In the month of July I had the chance to spend some quality time with two of my old friends, Andrew and Lydia. Andrew came to visit me here in Berlin and I went to Belgrade to see Lydia.
Andrew and I had a bonkers good time and the ten days he was in Berlin went by in a flash. We did some normal Berlin things like barbecue on the river:
Andrew happened to come during fashion week in Berlin. The company I work for is deeply involved in the Berlin fashion industry and was producing a runway show for a Berlin-based designer that week so Andrew and I ended up helping out with that. Andrew actually ended up serving gin and tonics to the guests:
The next day we both got to go backstage at another fashion show, a little treat in return for our hard work. Then I took Friday and Monday off from work and we went to Warsaw for a few days. We ended up with some amazing Couchsurfing hosts Dorota, Piotr, and Pawel. They cooked us some delicious meals like this breakfast:
Warsaw isn’t the most aesthetically beautiful city – most of it was destroyed in World War II and rebuilt by the communists afterwards – and we got a lot of rain the weekend we were there, but we honestly didn’t mind since we had such great hosts. We ended up just hanging out with them in their apartment most of the weekend. We did check out a few sights like Palace of Culture and Science, built by Uncle Joe, and the Warsaw Uprising Museum (Warsaw Uprising) which were very interesting. But the most fun was hanging out with our hosts and talking about movies, music, Polish culture, American culture, Tim Burton, etc. Andrew and I learned how to drink vodka properly. First you should stick to vodka the whole evening, but the key is to accompany your drink with some nice heavy foods. We had some tasty meat, white bread, and pickles to wash down our Krupnik:
Piotr also got out his hookah pipe. I’m not a big hookah fan, but the way he used coconut milk or whatever it was to cool and flavor the smoke was pretty nice. And Piotr could blow mad smoke rings.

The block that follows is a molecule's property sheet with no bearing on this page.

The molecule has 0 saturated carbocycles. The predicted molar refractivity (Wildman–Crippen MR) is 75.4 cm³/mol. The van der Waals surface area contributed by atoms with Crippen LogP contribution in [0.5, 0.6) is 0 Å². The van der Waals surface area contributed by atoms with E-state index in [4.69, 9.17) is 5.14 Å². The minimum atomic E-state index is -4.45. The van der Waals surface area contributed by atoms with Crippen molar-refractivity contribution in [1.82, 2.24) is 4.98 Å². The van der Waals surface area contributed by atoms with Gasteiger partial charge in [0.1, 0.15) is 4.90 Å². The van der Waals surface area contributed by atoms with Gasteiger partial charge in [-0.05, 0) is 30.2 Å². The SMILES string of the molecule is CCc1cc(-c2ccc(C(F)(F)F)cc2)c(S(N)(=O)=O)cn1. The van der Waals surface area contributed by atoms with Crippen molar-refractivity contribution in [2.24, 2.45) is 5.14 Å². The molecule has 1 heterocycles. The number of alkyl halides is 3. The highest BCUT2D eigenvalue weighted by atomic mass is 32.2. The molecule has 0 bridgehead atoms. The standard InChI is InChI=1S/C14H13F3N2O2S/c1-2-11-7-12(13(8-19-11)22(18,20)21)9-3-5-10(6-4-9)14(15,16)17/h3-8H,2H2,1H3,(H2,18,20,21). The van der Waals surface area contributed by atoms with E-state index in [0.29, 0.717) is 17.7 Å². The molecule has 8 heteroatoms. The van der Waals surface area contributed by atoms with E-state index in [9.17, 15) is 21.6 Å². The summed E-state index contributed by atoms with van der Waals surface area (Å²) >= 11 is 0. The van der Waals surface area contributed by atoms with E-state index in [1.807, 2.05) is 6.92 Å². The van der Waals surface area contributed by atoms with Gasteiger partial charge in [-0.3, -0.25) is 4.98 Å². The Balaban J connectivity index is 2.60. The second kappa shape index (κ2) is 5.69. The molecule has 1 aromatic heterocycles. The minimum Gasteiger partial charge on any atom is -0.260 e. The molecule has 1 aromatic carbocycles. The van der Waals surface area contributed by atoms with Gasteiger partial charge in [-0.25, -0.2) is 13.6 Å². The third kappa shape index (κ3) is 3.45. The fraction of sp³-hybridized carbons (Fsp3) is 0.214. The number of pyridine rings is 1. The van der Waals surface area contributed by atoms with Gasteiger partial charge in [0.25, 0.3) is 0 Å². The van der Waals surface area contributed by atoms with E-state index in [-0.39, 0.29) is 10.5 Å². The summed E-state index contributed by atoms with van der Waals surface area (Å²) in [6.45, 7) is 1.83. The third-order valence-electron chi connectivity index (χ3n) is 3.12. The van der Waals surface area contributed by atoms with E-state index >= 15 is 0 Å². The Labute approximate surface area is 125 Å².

So, that’s a bit of what Andrew and I did. Then a couple of weeks after Andrew left I made a weekend trip to Belgrade to visit my dear friend Lydia and her parents who just moved to Belgrade.
We mostly just walked around town a lot. Here we had some traditional Serbian food, which is basically just meat and bread, but is quite tasty.
I bought a book about the best coffee shops in London for 100 dinar ($1.50). It was published 15 years ago, but I couldn’t help myself.
We also visited Lydia’s grandparents, who are very sweet. They lived in New York for many years and her grandfather speaks decent English, but her grandmother was limited to the occasional Serbian interjection. They live in an apartment block typical of late Yugoslavian communism, if I’m not mistaken. So a little more cheerful and nice than a concrete block from the 50s, but still patently communist.
So, some good times, some cities and countries with tortured, tumultuous recent histories, but most striking to me personally was the sudden revelation of old friendships. It was a marked contrast to my social life in Berlin. While I’ve made some good friends here, there is something about the deep knowing that happens once you’ve been friends with someone over a period of years. I haven’t known anyone other than my parents longer than I’ve known Andrew, and that’s not something you can conjure up in a year long friendship no matter how well you get along. And I realized that Lydia has now become one of my “old friends”. I met her my first year in New York and we became close friends in the second year when we lived in the same building. Now when I look back I realize we’ve been all over the place together: LA, Iceland, Niagra Falls, Toronto, New Orleans, and now Belgrade. So it was really nice to be reminded that I have some really great old friends, even if I don’t get to see them that often at the moment.